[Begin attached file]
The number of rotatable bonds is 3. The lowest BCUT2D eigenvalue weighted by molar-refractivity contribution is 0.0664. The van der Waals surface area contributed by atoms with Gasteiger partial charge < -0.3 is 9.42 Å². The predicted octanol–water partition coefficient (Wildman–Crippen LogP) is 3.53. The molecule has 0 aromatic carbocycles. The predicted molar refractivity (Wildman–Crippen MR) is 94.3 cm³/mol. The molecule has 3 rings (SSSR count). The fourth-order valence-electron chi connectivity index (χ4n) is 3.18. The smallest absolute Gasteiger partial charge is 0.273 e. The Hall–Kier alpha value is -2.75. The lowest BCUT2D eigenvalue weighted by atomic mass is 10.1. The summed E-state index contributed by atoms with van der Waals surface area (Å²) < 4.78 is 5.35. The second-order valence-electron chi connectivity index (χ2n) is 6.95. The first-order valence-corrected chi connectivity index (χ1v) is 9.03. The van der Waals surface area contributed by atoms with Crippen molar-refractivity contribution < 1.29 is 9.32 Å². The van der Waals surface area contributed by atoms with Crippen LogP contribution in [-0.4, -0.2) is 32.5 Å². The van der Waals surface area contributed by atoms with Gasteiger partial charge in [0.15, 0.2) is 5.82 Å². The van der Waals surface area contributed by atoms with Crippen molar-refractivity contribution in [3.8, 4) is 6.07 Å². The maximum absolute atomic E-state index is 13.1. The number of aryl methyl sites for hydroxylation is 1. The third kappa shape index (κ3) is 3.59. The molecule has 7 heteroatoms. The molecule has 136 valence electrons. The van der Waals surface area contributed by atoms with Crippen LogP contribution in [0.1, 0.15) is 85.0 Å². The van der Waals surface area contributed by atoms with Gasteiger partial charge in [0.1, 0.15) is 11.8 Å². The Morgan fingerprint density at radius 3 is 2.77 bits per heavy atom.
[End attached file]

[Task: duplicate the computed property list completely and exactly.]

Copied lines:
The number of rotatable bonds is 3. The lowest BCUT2D eigenvalue weighted by molar-refractivity contribution is 0.0664. The van der Waals surface area contributed by atoms with Gasteiger partial charge < -0.3 is 9.42 Å². The predicted octanol–water partition coefficient (Wildman–Crippen LogP) is 3.53. The molecule has 0 aromatic carbocycles. The predicted molar refractivity (Wildman–Crippen MR) is 94.3 cm³/mol. The molecule has 3 rings (SSSR count). The fourth-order valence-electron chi connectivity index (χ4n) is 3.18. The smallest absolute Gasteiger partial charge is 0.273 e. The Hall–Kier alpha value is -2.75. The lowest BCUT2D eigenvalue weighted by atomic mass is 10.1. The summed E-state index contributed by atoms with van der Waals surface area (Å²) < 4.78 is 5.35. The second-order valence-electron chi connectivity index (χ2n) is 6.95. The first-order valence-corrected chi connectivity index (χ1v) is 9.03. The van der Waals surface area contributed by atoms with Crippen molar-refractivity contribution < 1.29 is 9.32 Å². The van der Waals surface area contributed by atoms with Crippen LogP contribution in [-0.4, -0.2) is 32.5 Å². The van der Waals surface area contributed by atoms with Gasteiger partial charge in [0.15, 0.2) is 5.82 Å². The van der Waals surface area contributed by atoms with Crippen molar-refractivity contribution in [3.8, 4) is 6.07 Å². The maximum absolute atomic E-state index is 13.1. The number of aryl methyl sites for hydroxylation is 1. The third kappa shape index (κ3) is 3.59. The molecule has 7 heteroatoms. The molecule has 136 valence electrons. The van der Waals surface area contributed by atoms with Crippen LogP contribution in [0.1, 0.15) is 85.0 Å². The van der Waals surface area contributed by atoms with Gasteiger partial charge in [0.1, 0.15) is 11.8 Å². The Morgan fingerprint density at radius 3 is 2.77 bits per heavy atom.